However, there is a flaw in the logic of 4-Point Calvinism. In order to demonstrate, consider John 3:16 and John 6:37.
On the contrary. There is a glaring inconsistency. According to the 4-point Calvinist, God loved the world so much (as per John 3:16), that He gave it His one and only Son, and yet God simultaneously won’t give the world to His Son so that it might be saved (as per the Calvinist doctrine of Preterition at John 6:37). How is that possible? In other words, what God gives with the right hand (in an Unlimited Atonement), He takes away with the left hand in a Limited Election).
Now it should be pointed out that at John 6:37 and 6:44, Arminians agree that not all are given and drawn. But before the 4-Point Calvinist concludes that Arminians are in the same boat, in terms of the contradiction, let me clarify that there are two drawings, one by the Father at John 6:44, and one by the Son at John 12:32, in which the former is limited and the latter unlimited. At John 6:44, God was more than willing to give the whole nation of Israel to His Son (Isaiah 65:2; Matthew 23:37), but they were unwilling. (John 5:40) God had given and drawn the faithful remnant of Israel to His Son, partially through John the Baptist, and those that the Father did not give, wasn’t because He didn’t want to give them (i.e. the Calvinist doctrine of Preterition, otherwise known as Pass-By Calvinism), but because they had rejected Him. Hence, the reason why they were not of the Son’s sheep (John 10:26), was because they were not of the Father’s sheep either. They had rejected the Father, and hence naturally rejected the Son whom He had sent. In contrast, at John 12:32, Jesus does point to the time in which He would draw “all men” to Himself (i.e. post Calvary, John 12:32) The difference, then, between the 4-Point Calvinist and the Arminian, in terms of why all men were not given to the Son at John 6:37, is that while the former cites withheld Irresistible Grace (i.e. Preterition), the latter cites a special drawing of the Father’s flock to His Son (i.e. “everyone who has heard and learned from the Father comes to Me,” as per John 6:45), contrasted by the post-Calvary, universal drawing by the Son, as per John 12:32. Thus, while the 4-Point Calvinist affirms an “Unlimited Atonement” BUT “Limited effectual drawing” (i.e. Irresistible Grace), the Arminian affirms an “Unlimited Atonement” AND “Unlimited effectual drawing” (effectual in the sense that Jesus enables those whom He draws, that is, “all men,” with the power of contrary choice, intervening in their unregenerate state in order that they may receive Him, viz. “Behold, I stand at the door and knock” as per Revelation 3:20), and it is in this sense that the Arminian maintains consistency with John 3:16, in terms that the world really does have the Son as Savior, whereas with 4-Point Calvinism, the alleged non-elect are not being given “to” the One whom the Father had already given them. So Ron Rhodes is correct that 4-Pointers are not “Arminian in their theology.”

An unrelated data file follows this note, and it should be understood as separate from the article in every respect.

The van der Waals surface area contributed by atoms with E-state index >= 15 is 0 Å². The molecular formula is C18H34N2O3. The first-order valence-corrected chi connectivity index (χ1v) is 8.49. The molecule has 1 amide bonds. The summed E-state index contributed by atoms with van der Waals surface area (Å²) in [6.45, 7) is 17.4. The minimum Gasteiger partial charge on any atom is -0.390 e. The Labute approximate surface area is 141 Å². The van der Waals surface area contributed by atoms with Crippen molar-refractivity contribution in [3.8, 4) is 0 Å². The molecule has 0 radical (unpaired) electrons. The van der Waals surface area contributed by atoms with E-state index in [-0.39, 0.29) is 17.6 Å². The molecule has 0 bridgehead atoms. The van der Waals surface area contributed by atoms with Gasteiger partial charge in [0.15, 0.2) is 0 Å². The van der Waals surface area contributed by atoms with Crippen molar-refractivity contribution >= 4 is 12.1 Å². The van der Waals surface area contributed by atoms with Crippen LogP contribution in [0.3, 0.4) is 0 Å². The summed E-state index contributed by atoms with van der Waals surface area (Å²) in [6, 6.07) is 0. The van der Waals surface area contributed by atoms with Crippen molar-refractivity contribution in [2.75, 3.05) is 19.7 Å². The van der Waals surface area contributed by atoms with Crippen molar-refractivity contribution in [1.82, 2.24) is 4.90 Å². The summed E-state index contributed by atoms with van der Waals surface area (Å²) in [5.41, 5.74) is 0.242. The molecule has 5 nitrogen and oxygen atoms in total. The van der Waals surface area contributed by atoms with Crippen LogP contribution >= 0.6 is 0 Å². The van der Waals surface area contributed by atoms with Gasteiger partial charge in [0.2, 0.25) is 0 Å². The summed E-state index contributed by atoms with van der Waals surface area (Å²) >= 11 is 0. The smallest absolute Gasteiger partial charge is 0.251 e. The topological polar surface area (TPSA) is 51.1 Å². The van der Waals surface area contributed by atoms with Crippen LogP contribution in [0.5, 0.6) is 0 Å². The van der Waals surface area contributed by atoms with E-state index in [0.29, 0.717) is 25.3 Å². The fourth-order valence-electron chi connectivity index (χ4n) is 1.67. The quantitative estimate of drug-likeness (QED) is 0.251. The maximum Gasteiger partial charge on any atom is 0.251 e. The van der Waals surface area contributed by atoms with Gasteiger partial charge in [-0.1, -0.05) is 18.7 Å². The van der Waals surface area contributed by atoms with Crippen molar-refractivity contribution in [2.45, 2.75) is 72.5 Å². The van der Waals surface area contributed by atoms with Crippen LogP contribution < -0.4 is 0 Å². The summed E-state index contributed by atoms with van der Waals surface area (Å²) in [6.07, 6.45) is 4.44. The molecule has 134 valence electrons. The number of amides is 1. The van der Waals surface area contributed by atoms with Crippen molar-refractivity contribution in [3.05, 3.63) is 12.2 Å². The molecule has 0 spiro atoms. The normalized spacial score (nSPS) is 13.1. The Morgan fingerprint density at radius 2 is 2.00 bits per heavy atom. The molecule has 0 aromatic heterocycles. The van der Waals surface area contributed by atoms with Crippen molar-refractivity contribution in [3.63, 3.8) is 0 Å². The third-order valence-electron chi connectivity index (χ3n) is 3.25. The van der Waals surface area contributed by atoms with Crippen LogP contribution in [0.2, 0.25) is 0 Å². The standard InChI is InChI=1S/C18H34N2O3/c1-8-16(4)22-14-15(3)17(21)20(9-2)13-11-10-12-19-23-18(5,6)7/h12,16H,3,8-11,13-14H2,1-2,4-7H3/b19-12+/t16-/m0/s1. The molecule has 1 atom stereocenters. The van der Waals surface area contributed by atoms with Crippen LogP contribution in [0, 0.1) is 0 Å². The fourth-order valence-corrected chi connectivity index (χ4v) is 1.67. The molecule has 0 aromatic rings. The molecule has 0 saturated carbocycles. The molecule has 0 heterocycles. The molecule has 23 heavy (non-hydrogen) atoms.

Perhaps it is for the sake of contradictions like this, that some Calvinists have become 5-Pointers, who then argue thusly:
5-Point Calvinist, John Piper, comments: “In order to say that Christ died for all men in the same way, the Arminian must limit the atonement to a powerless opportunity for men to save themselves from their terrible plight of depravity.” (What We Believe About the Five Points of Calvinism, emphasis mine)
What if God is able to compensate for their “terrible plight of depravity,” and without an irresistible grace? Would it still be a “powerless opportunity”? That’s why the Calvinist first must assume Calvinism, in order to conclude Calvinism, which is really just Circular Logic.
The key to the Calvinist argument is the total inability of God, yes God, to reach the unregenerate. The Calvinist, however, will insist that it’s not a matter of God being totally unable to reach the unregenerate, but the unregenerate being totally unable to reach God. But, what if God was capable of giving the unregenerate an opportunity to receive Him? The Calvinist will not wish to address that question at all, but will instead insist that man is too far gone, too far depraved, and yet the Calvinist doesn’t realize that his argument is a double-edged sword!, since by insisting that unregenerate man is too far gone, he is simultaneously saying that he is too far gone for even God to be able to reach (and hence the Calvinist argument that God must preemptively make the unregenerate, regenerate viz. Irresistible Grace). So the Calvinist argument is built upon a presupposition of the total inability of God, without realizing it.
What if God was able to take an unregenerate person, and bring them to the point where they were able to receive Him? If God could give them the power of contrary choice, that is, the ability to decide one way or the other, then if they did choose to receive Christ, through His enablement (otherwise known as Prevenient Grace), then their opportunity would be anything but powerless. So that’s why you have to first assume Calvinism in order to arrive at Piper’s conclusion.